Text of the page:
How do you get processes in place and stop micromanaging your company to the early demise? Understand who you are: if you are the wizard, get an executor on board immediately, and if you are the executor make sure that you have a wizard to start working on your business plans.  Trying to convince a founder to step down and give away some of the hats he is wearing as the company grows is extremely difficult.  If people are used to doing everything and having all the control, they will not like new people coming in and taking the tasks away.

In First Round Review, Anne Dwayne, Zinch CEO says, “Good leaders embrace the context of the joy of figuring things out” as gamers do.

Try to approach the team as a gamer would a new level.  Manage the processes themselves, rather than the people. This allows your teams to do things as they see fit, gives them independence and creative time to execute the process.  Query the team on what they do already, try to find a time when the process has failed and fix that.  Ask how each person would create a training manual for their job. In “The E-Myth Revisited”-  Michael Gerber (1990), the core premise was that entrepreneurship was not about doing it all yourself but rather creating replicable processes. Replicable skills and processes are crucial because more than one person should know how to each job. Go for continuous refinement, not complexity.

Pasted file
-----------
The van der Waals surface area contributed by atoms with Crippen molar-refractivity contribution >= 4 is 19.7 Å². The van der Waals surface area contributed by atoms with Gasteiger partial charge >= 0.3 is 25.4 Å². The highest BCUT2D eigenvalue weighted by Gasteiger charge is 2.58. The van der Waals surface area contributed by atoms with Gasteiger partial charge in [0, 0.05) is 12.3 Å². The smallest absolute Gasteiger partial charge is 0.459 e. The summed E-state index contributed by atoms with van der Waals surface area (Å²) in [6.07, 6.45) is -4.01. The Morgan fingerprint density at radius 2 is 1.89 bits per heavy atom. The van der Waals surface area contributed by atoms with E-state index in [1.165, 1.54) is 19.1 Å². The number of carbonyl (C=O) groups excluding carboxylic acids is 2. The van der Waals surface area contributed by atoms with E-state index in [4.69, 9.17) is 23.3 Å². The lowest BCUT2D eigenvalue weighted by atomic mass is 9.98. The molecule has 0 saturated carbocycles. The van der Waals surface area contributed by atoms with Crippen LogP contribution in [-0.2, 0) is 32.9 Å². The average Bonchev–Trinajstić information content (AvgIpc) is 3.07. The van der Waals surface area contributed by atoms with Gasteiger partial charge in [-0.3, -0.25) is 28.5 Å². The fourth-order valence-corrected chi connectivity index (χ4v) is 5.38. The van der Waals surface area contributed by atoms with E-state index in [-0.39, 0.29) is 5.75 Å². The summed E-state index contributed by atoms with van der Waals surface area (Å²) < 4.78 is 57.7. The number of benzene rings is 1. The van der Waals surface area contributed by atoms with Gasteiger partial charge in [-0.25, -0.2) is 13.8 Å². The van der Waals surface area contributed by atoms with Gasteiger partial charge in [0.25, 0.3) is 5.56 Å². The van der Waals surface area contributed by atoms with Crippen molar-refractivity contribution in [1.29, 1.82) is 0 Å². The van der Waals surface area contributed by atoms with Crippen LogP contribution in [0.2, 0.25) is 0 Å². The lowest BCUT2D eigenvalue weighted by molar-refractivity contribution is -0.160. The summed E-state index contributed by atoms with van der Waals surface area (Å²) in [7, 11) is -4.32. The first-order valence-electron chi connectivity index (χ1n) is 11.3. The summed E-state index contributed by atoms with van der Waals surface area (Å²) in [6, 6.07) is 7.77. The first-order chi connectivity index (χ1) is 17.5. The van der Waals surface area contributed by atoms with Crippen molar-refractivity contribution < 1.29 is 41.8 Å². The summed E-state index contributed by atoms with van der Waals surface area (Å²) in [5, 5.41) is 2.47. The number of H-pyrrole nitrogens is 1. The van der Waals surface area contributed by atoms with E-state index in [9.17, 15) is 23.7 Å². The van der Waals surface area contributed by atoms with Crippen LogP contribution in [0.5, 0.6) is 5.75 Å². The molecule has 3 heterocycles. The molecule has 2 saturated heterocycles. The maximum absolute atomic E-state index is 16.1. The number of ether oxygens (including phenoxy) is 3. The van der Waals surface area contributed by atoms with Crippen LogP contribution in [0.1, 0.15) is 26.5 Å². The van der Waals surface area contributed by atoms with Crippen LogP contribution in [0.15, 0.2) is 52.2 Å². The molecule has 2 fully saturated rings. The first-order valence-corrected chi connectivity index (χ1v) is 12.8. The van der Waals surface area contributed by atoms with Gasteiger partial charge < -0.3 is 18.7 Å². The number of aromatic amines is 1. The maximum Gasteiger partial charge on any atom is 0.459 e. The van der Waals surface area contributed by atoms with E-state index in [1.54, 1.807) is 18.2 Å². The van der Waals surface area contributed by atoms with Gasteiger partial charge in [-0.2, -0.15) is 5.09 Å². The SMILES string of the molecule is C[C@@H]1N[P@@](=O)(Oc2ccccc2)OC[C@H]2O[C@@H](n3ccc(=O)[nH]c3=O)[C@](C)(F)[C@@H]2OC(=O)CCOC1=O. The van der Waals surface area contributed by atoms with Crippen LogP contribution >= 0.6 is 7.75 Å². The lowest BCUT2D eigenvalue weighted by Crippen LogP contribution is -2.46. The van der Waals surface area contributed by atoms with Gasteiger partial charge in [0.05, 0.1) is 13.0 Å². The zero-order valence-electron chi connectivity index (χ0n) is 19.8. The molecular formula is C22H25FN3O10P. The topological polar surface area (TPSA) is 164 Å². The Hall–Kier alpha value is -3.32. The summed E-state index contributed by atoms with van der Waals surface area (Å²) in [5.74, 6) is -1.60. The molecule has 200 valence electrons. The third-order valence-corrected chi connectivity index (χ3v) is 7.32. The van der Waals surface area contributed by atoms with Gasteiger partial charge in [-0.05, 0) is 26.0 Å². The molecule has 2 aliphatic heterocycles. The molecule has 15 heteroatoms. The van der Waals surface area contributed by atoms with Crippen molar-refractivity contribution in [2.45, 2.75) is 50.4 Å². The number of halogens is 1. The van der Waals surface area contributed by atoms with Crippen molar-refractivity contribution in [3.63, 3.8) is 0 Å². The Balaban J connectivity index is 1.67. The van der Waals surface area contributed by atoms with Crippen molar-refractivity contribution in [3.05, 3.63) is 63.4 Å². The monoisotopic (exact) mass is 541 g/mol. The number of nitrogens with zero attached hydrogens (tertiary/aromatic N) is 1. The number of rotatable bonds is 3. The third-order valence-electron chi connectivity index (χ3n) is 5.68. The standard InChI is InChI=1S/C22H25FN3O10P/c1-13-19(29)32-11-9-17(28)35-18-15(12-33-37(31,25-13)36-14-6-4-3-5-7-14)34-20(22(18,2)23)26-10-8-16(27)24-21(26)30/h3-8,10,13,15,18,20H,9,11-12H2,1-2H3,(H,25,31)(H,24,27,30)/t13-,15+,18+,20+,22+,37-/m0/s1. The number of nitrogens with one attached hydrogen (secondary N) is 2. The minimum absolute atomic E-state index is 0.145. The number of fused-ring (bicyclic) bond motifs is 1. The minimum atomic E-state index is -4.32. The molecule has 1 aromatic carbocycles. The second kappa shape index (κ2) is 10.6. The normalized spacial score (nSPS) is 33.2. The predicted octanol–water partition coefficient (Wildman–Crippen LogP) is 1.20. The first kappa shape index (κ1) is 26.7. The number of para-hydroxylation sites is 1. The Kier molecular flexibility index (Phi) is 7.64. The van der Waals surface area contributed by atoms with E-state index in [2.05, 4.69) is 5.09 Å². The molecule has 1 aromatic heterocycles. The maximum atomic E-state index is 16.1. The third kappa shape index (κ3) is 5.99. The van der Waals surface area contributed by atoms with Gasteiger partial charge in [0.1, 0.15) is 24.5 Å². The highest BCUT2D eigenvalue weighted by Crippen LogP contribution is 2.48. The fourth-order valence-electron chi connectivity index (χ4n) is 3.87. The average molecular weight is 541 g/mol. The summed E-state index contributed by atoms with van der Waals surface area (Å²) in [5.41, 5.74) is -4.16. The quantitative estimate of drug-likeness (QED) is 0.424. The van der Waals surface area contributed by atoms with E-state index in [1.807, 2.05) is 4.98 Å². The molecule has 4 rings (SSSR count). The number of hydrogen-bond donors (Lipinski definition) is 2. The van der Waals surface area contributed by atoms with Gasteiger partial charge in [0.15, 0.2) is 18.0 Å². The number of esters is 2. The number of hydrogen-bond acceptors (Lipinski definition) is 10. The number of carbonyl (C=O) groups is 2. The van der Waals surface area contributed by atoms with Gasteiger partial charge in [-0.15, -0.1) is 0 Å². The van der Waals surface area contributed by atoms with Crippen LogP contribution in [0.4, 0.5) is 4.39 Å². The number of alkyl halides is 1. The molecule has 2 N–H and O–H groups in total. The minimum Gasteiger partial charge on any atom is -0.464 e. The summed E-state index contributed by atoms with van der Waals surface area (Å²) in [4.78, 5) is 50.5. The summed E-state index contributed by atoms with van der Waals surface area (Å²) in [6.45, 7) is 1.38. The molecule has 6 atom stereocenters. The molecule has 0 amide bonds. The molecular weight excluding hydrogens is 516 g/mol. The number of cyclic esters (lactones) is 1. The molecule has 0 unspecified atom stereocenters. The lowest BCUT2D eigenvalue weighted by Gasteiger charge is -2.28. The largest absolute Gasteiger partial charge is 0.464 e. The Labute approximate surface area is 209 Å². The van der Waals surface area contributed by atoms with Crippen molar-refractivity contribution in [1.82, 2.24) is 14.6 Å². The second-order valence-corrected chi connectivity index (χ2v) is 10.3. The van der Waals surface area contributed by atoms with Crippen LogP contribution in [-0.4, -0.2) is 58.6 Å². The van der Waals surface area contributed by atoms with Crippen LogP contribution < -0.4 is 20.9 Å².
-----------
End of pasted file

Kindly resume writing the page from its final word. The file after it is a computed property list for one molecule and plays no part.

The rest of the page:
Final tips

  1. Prepare yourself. There’s going to be push back, hurt feelings, and trouble from the top down. The longer the micromanaging has been going on the harder it will be. Engage the team based on their personalities and work on them as the gamer would.


  1. Talk to your team. Determine what they do already and have them spell out what their jobs are.  The best processes are simple; they have the fewest steps and are completely replicable.


  1. Test it! Test, test, test and do it again. Not everyone is going to do it immediately it will take lots of cajoling, and hand holding.  If they know one of their jobs is not just to use it but to improve it will be so much better for the efficiency of the team


Originally broadcast on CEO Coach Podcast Air Date: March 21st, 2016